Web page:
3. Exclusive content
Exclusive content is content that is unavailable anywhere else except on your website. This content can be anything, but what most readers want are excerpts – not of upcoming books, just scenes where your characters do something that didn’t happen in the book (and did not impact the plot). A short prologue or epilogue, or a short story that will not be available anywhere else is also a good idea.
The best idea is to ask your readers for stuff. You can ask them for fanart, fanfiction, you can hold contests with interesting giveaways (usually Advanced Reader Copies, signed copies of your books, etc.). You should also ask your readers what they want to read – a favorite character, a favorite place, the short backstory of a character. This is especially important if you’re writing a series with a lot of characters. And, if they do send you fanart, fanfiction, and other fan stuff, make sure to pay attention to them and post them on your website – along with the fan’s name or pseudonym. In other words, when it comes to content on your website, including your readers into it will make you even more relatable – and you will be called an “awesome author” by a lot of them.
4. A guide for your books or characters (or both)
A separate section of your website needs to cover your own books – and, instead of offering them the same blurb or synopsis as on Amazon, or Goodreads, make sure to write original blurbs, give something extra, so that your readers will feel like they are reading something exclusively written by you for your books.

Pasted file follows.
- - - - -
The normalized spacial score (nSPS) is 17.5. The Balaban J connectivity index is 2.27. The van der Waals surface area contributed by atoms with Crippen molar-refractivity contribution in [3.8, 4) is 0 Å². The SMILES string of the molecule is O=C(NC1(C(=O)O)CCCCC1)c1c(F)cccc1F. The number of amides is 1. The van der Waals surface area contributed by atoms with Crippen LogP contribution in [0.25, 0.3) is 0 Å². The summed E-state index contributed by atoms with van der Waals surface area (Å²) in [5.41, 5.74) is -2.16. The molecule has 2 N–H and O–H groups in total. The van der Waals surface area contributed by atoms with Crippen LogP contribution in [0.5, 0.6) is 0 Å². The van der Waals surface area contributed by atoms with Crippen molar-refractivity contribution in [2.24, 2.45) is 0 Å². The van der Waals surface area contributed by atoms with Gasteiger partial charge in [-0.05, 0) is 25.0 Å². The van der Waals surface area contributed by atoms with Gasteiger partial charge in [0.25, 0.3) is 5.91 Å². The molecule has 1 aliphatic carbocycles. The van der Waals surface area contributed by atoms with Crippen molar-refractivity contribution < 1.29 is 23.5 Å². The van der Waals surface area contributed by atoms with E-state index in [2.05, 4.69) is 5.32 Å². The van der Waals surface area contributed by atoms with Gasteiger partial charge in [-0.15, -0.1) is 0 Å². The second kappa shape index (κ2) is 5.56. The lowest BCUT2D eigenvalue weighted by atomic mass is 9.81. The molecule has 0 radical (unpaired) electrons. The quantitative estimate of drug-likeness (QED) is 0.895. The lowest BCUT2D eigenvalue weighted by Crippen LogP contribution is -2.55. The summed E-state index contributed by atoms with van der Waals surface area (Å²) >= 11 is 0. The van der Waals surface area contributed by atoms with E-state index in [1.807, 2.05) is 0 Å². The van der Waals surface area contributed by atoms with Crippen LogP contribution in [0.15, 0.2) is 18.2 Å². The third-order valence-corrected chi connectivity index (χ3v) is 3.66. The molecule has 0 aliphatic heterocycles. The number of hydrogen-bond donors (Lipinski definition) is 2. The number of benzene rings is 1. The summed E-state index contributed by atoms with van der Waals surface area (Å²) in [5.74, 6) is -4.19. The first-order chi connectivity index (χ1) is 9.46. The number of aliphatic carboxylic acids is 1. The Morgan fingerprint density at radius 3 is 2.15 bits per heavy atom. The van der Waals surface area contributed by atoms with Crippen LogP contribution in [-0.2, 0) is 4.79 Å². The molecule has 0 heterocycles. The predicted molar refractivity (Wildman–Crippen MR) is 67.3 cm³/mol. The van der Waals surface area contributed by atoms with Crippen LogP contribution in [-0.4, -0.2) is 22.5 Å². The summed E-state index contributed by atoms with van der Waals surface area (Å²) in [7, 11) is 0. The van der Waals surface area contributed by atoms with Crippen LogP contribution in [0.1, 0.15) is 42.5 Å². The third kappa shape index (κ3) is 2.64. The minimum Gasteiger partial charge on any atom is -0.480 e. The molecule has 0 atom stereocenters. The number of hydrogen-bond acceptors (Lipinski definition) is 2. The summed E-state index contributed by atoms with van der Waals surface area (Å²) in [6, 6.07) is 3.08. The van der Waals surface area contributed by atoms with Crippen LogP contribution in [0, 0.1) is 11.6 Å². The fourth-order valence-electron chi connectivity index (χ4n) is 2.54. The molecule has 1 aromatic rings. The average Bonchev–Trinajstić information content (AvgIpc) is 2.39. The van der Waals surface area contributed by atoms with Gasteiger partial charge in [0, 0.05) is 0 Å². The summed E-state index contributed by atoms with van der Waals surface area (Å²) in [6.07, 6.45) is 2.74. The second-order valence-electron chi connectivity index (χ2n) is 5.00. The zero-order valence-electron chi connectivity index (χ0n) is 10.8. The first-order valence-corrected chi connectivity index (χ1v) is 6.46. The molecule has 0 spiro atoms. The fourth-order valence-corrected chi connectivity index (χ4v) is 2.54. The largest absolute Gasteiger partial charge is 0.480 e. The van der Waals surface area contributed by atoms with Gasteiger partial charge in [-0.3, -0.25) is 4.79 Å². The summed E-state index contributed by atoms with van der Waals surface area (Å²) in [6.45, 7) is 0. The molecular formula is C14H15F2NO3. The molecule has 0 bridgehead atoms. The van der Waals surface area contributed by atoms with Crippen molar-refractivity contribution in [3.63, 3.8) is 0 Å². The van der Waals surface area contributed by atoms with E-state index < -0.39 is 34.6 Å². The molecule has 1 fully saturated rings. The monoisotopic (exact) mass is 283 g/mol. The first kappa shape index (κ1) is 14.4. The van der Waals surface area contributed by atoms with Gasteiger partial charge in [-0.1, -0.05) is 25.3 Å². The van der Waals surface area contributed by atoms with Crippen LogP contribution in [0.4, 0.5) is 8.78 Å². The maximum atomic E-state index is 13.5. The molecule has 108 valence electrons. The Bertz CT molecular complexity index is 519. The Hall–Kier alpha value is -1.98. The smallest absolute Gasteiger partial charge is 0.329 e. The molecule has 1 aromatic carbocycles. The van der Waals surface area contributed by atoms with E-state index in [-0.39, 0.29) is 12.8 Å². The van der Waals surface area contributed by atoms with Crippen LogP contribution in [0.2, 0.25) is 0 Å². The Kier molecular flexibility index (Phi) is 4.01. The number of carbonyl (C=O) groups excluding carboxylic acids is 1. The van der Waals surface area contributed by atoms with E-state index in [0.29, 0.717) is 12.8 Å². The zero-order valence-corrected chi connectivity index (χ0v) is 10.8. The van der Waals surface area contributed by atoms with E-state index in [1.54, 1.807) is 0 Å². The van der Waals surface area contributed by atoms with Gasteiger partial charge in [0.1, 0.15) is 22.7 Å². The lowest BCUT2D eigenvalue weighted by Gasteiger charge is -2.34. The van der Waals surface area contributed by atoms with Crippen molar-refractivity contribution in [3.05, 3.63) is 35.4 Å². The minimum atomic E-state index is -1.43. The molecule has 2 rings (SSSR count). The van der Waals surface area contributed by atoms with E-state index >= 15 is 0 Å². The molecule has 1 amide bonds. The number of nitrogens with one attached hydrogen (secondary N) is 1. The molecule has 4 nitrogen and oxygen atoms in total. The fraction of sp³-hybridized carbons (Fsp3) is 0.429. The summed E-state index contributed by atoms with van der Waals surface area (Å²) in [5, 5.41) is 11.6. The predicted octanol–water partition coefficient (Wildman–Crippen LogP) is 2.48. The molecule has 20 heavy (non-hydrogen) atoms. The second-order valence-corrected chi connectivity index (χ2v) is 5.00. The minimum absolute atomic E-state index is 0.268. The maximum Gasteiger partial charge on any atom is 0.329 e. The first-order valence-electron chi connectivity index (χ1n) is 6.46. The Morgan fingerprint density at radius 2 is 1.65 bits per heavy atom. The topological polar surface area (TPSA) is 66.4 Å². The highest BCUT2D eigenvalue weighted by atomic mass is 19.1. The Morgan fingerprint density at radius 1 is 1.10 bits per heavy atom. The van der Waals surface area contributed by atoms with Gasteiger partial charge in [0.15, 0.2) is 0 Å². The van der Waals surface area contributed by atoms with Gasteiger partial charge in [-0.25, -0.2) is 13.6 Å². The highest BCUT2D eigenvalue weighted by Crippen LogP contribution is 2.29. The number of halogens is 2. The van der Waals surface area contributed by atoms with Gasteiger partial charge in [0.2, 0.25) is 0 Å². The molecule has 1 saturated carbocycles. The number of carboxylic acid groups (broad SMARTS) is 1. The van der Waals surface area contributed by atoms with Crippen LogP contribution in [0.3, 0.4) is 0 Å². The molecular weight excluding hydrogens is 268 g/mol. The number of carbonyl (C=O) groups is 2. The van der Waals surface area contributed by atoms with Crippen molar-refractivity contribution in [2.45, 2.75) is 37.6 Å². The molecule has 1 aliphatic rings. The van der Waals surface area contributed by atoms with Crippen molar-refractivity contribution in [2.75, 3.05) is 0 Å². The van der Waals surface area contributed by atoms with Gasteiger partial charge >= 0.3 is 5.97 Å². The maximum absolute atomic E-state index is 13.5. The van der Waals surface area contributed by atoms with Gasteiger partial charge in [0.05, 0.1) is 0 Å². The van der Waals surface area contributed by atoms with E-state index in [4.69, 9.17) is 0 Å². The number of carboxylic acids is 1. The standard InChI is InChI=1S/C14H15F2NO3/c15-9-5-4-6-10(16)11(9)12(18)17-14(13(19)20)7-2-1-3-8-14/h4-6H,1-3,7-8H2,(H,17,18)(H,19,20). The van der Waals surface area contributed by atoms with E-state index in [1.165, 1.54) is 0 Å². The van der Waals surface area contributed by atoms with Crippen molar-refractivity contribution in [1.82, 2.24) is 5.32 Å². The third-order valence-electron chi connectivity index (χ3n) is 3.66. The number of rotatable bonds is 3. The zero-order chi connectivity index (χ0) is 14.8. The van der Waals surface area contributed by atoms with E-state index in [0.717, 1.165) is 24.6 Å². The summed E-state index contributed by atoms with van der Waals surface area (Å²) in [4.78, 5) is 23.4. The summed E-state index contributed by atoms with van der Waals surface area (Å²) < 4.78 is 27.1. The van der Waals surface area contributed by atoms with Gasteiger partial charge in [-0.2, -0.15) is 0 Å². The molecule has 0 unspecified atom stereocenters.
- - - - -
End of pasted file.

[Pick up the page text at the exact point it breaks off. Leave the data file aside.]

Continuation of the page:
And, it is very important to write a guide for your characters, especially if you are writing a series with a lot of characters. Some romance authors, who write series sets in the same universe, with different heroes and heroines in each book, have these guides, especially if a couple from previous books makes a cameo in latter books. And even if you’re not a series writer, but have written many books, you can make character guides for each of them, and separate them in book sections.
And best of all, it would be the perfect idea to ask your readers for illustrations of the characters – and include them in the guide. Or, you can take another approach and hire an artist to do them for you – in either case, make sure the guide comes with images of your characters.
5. Recommend books
Your readers want to know what you’re reading. So make sure to let your readers know. No, you don’t need to post a review each week – keep it honest and true. If you’re reading a book that you’re really enjoying, tell your readers about it.
There are two benefits from this: once again, you become more relatable, because you let your readers know that you’re also an avid reader, not a writer who doesn’t read anymore. Another benefit is that it makes you look professional – especially if you take the time to write short reviews of the books you’re reading, instead of just mentioning them in passing.
Other things you need to include are book covers, appearances, and of course, news about your upcoming books – and don’t forget to let your readers know how your next book is coming along, especially if you haven’t set a publishing date yet.